When I was growing up, Disney closed at 7 p.m. at least half the year. It's because of us locals and our loyalty to the parks that the park now has the business to stay open late every night of the year. Disney World is a different story. It is set up to be a tourist resort and a bubble experience, but Disneyland has always just been a laidback park that is mostly visited by locals yet some vacationers in this thread think that because they spent X amount of dollars (only a portion of which actually went to Disney btw, bc the flights and maybe even hotel are separate) that locals should take a back seat to them. That is elitist AF. I don't go to where you live and expect to be treated better than the locals, just as I wouldn't go to Paris and expect Parisians to stay indoors because, to use Just Some Guy's logic, I spent so many dollars to visit THEIR home, but I want it all to myself. Give me a break.

                  FTR, I am not anti-tourist. I am always nice and helpful to tourists every time I encounter them. I told JSG that I thought those who had a ticket in hand should be able to get in, just as AP holders were able to, and his reply was that all APs should have to reserve and tourists should be able to fill the parks first. I doubt I'd ever be able to go if that were the case because of the nature of my work hours, and I doubt I'm the only one.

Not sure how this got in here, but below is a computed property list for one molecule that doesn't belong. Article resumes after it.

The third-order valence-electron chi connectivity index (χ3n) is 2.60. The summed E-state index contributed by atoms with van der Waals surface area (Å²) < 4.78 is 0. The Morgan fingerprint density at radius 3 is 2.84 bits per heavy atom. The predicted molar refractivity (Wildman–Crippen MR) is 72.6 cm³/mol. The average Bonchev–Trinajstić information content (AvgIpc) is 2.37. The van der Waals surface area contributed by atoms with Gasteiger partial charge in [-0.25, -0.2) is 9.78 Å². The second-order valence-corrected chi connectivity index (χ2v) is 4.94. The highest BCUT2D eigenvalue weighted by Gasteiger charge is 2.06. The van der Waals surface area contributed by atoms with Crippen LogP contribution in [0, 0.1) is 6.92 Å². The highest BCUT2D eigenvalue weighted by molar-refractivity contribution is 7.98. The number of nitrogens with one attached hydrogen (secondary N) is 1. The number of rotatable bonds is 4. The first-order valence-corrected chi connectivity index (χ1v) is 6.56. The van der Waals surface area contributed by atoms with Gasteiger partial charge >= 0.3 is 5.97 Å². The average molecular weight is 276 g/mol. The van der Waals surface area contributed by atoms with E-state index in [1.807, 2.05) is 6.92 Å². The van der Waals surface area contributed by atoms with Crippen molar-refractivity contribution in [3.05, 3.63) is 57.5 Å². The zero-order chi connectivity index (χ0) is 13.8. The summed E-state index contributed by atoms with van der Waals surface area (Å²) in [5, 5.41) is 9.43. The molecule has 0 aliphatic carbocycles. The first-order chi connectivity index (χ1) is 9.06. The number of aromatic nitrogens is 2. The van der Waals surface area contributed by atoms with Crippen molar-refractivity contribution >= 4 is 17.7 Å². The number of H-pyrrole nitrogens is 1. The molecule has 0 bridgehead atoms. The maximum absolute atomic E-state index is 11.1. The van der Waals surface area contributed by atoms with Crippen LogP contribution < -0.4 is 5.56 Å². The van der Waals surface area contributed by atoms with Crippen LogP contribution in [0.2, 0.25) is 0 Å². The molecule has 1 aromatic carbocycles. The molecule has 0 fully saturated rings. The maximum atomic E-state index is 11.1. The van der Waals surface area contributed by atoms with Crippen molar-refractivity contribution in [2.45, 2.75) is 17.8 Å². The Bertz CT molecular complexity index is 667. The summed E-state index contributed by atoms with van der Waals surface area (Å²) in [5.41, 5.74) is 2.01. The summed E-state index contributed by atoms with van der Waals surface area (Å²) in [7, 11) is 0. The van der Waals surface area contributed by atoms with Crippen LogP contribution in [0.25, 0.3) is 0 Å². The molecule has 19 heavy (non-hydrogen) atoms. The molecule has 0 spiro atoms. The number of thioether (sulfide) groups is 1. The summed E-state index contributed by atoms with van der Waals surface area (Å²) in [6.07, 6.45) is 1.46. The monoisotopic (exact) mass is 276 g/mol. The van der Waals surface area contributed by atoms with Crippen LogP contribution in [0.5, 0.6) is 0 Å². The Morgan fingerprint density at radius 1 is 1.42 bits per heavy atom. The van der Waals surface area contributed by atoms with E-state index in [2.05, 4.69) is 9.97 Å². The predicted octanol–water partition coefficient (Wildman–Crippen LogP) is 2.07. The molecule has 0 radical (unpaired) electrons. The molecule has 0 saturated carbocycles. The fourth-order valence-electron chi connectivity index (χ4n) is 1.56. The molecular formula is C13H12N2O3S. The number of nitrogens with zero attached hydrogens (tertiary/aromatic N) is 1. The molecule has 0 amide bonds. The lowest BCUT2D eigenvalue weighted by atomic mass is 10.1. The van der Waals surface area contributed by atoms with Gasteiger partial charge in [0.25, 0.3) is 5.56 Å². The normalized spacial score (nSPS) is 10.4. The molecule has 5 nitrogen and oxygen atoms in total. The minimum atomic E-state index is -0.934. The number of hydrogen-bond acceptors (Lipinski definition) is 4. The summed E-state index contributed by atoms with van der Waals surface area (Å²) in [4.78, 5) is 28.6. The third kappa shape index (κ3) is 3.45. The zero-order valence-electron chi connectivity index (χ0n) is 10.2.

"I wish they all could be California Bears!"

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                  • #49
                    Originally posted by Sun Bonnet View Post
                    And it is not just some slight inconvenience to require a reservation for the vast majority of people who don't keep "banker's hours". It is expecting locals to act as if Disneyland is a vacation for us. But it isn't. We go when we are able to, and often that's spur of the moment,
                    This part of your statement
                    I agree...........I'm now at age
                    were it depends on the weather and the way I feel on a given day .
                    Being a local that ,that does not live far from Knott's or Disneyland
                    ,They are places to get away to.....but not same as one , that take a vacation there .
                    So No for myself , I would not make
                    reservation !
                    Soaring like an EAGLE !